A notable first collection.Christopher Norris

We went swimming, my daughter and I. She was twenty and a good swimmer. I didn’t need to keep an eye on her. I read on the beach while she went into the sea. From time to time, I lifted my eyes from my book and looked at her. She would smile and raise an arm, as if in greeting. Or perhaps she wanted to say, ‘Look at me,’ as children often do, seeking recognition even when they are past their childhood. The last time I saw her, the waves had grown and the choppy sea tossed her around playfully. One moment she was hidden under the foamy whiteness, another moment she was riding the crest of the waves, shimmering against the glistening surface of the water. I smiled and thought how much I loved her. This happy young woman. I wanted to shout how lovely she looked, but there was no point as my voice would have been lost in the crushing power of the sea. So I greeted her with my hand up in the air and went back to my reading. The next time I looked up, I couldn’t see her. I saw other swimmers, a dozen of them, enjoying the waves. I wanted to see her smiling and communicating her pleasure to me so I climbed a bridge next to where they were swimming. I still couldn’t spot her. A thought crossed my mind that she may have drowned. I have always been a worrier but sometimes your worst fears come true. I looked harder, I moved around the bridge but I still couldn’t see her. My chest tightened with fear. Was this really happening? Then I noticed a beautiful hair clasp, an antique piece that someone must have left there or, more likely, lost. The piece was lying on top of a stone pillar that formed part of the banister of the bridge. Cupping it in the palm of my hand, I caressed the pearly section held by its silver frame. The intricacy of its craft and the smoothness of the object charmed me. As I turned it around, sunshine played hide and seek on its surface. I would have loved to have it but the find was too valuable not to report. But something told me that I had the right to keep it. I clutched it firmly and walked home alone. I will be careful never to lose it.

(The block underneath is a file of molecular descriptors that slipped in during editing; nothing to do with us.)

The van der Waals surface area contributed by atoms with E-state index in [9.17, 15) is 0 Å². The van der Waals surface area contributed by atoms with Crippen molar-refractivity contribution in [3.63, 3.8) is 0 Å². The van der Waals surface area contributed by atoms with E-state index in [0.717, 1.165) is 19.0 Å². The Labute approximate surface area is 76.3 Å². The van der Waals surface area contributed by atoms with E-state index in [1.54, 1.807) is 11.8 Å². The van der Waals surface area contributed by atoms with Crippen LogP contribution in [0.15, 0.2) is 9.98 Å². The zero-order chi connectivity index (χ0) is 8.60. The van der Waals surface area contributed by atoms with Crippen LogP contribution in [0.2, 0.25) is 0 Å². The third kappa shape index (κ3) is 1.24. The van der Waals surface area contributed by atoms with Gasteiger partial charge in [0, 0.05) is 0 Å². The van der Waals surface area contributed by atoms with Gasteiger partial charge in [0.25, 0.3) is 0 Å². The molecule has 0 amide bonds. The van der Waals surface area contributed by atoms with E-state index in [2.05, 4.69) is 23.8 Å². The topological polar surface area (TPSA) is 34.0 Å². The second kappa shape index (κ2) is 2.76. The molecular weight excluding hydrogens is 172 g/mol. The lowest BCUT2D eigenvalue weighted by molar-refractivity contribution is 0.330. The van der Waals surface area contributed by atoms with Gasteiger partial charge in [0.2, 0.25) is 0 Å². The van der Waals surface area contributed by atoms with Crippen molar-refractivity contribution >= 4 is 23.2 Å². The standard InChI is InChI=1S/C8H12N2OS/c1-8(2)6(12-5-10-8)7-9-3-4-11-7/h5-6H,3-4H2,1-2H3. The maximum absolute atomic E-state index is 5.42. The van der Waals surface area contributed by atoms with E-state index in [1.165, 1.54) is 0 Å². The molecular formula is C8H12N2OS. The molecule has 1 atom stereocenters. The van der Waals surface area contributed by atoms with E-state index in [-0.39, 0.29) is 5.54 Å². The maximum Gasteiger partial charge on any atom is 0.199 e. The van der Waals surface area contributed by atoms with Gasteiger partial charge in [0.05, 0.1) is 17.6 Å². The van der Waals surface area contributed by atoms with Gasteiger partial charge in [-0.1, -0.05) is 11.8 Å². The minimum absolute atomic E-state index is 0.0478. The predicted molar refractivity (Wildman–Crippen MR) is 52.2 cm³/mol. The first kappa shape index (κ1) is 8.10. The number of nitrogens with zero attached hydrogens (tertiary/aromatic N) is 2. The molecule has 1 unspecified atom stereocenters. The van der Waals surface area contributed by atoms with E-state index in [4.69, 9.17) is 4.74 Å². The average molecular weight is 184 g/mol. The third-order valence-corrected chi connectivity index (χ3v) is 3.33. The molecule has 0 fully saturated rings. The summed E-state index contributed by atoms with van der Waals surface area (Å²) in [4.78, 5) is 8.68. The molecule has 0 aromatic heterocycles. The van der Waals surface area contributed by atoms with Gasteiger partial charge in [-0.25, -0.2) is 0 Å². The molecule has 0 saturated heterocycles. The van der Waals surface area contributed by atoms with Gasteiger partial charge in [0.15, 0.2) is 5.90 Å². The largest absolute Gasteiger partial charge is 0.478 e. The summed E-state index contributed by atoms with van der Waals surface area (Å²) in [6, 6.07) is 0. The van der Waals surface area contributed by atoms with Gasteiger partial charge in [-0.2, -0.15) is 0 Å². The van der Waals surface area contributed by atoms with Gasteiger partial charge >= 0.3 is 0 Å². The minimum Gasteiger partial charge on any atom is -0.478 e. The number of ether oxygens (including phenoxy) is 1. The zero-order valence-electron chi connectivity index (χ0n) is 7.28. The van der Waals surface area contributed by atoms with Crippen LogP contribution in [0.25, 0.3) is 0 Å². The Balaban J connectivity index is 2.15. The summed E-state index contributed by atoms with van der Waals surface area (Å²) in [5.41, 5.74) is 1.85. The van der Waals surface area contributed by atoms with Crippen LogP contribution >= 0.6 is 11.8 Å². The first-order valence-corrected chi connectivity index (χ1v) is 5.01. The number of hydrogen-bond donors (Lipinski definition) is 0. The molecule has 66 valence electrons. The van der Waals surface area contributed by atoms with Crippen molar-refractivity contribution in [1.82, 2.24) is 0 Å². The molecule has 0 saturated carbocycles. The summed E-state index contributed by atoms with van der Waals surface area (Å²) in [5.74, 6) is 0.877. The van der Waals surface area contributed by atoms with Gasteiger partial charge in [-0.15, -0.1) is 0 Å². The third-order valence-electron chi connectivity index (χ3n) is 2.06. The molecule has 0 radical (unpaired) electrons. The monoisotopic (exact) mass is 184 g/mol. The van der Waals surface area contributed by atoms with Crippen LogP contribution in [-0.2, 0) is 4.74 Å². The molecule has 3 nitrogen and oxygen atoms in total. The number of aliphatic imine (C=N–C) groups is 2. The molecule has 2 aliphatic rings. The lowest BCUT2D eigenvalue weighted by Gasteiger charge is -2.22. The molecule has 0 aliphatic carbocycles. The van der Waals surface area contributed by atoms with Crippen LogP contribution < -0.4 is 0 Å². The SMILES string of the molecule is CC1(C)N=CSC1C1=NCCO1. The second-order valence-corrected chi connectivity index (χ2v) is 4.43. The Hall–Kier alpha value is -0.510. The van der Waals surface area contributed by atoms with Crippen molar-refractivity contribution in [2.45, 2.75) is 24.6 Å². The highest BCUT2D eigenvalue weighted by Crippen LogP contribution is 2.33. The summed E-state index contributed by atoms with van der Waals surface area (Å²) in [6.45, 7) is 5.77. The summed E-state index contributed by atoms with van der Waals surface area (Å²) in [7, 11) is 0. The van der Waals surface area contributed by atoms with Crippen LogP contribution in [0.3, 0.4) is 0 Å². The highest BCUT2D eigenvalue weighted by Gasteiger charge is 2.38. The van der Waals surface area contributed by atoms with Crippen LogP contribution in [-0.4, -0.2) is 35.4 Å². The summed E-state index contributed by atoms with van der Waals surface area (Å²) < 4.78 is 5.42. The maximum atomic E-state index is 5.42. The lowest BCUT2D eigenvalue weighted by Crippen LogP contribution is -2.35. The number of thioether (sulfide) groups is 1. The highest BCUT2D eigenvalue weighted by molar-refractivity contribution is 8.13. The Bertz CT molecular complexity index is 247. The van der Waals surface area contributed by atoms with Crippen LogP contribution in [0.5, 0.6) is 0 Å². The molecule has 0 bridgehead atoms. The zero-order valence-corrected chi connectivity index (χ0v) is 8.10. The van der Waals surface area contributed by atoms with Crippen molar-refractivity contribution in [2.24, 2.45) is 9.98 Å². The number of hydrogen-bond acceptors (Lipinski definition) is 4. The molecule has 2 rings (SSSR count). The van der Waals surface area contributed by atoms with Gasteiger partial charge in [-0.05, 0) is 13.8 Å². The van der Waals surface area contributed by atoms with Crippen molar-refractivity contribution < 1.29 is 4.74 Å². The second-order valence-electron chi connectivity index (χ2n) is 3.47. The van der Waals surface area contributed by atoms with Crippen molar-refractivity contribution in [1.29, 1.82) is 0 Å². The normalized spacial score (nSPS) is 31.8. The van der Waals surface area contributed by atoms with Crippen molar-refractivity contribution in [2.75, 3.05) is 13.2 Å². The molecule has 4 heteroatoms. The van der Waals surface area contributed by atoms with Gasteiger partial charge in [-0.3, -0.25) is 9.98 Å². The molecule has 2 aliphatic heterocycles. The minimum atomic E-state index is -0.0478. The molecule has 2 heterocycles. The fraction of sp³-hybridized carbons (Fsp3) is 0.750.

from Temptation: A User’s Guide (Salt Publishing, £8.99)

 

Vesna_Main_290Vesna Main was born in Zagreb, Croatia. She is a graduate in comparative literature and has a PhD from the Shakespeare Institute, University of Birmingham. She was a lecturer at universities in Nigeria and the UK and worked for the BBC. Her articles, reviews and short stories have appeared in newspapers and literary journals. Her published novels are A Woman With No Clothes On (Delancey Press, 2008) and The Reader the Writer (Mirador, 2015). Temptation: A User’s Guide is out now from Salt.
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Author portrait © Chris Gilbert

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